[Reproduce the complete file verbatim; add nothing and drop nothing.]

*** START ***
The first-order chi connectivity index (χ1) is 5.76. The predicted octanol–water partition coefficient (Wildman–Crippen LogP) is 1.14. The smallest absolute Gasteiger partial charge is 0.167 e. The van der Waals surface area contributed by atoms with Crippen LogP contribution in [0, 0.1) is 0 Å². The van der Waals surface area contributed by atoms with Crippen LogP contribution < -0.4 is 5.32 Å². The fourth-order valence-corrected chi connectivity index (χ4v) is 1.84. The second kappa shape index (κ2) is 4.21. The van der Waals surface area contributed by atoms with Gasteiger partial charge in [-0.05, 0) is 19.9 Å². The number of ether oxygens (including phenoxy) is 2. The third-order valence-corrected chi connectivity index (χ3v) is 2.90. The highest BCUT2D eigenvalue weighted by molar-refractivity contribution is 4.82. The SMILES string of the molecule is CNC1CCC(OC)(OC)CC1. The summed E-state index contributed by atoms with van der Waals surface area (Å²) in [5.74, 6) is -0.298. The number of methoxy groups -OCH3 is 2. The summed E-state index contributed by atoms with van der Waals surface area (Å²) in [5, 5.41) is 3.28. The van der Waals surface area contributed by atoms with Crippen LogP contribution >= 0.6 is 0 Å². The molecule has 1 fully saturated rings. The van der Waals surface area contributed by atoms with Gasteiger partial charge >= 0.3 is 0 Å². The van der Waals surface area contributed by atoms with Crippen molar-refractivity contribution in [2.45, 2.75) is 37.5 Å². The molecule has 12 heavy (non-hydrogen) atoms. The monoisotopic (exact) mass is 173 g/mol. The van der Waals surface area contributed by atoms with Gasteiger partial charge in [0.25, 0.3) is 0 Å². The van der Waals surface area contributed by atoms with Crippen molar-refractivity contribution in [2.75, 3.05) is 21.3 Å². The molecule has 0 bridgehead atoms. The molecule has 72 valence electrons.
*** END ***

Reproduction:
The first-order chi connectivity index (χ1) is 5.76. The predicted octanol–water partition coefficient (Wildman–Crippen LogP) is 1.14. The smallest absolute Gasteiger partial charge is 0.167 e. The van der Waals surface area contributed by atoms with Crippen LogP contribution in [0, 0.1) is 0 Å². The van der Waals surface area contributed by atoms with Crippen LogP contribution < -0.4 is 5.32 Å². The fourth-order valence-corrected chi connectivity index (χ4v) is 1.84. The second kappa shape index (κ2) is 4.21. The van der Waals surface area contributed by atoms with Gasteiger partial charge in [-0.05, 0) is 19.9 Å². The number of ether oxygens (including phenoxy) is 2. The third-order valence-corrected chi connectivity index (χ3v) is 2.90. The highest BCUT2D eigenvalue weighted by molar-refractivity contribution is 4.82. The SMILES string of the molecule is CNC1CCC(OC)(OC)CC1. The summed E-state index contributed by atoms with van der Waals surface area (Å²) in [5.74, 6) is -0.298. The number of methoxy groups -OCH3 is 2. The summed E-state index contributed by atoms with van der Waals surface area (Å²) in [5, 5.41) is 3.28. The van der Waals surface area contributed by atoms with Crippen LogP contribution >= 0.6 is 0 Å². The molecule has 1 fully saturated rings. The van der Waals surface area contributed by atoms with Gasteiger partial charge >= 0.3 is 0 Å². The van der Waals surface area contributed by atoms with Crippen molar-refractivity contribution in [2.45, 2.75) is 37.5 Å². The molecule has 12 heavy (non-hydrogen) atoms. The monoisotopic (exact) mass is 173 g/mol. The van der Waals surface area contributed by atoms with Gasteiger partial charge in [0.25, 0.3) is 0 Å². The van der Waals surface area contributed by atoms with Crippen molar-refractivity contribution in [2.75, 3.05) is 21.3 Å². The molecule has 0 bridgehead atoms. The molecule has 72 valence electrons.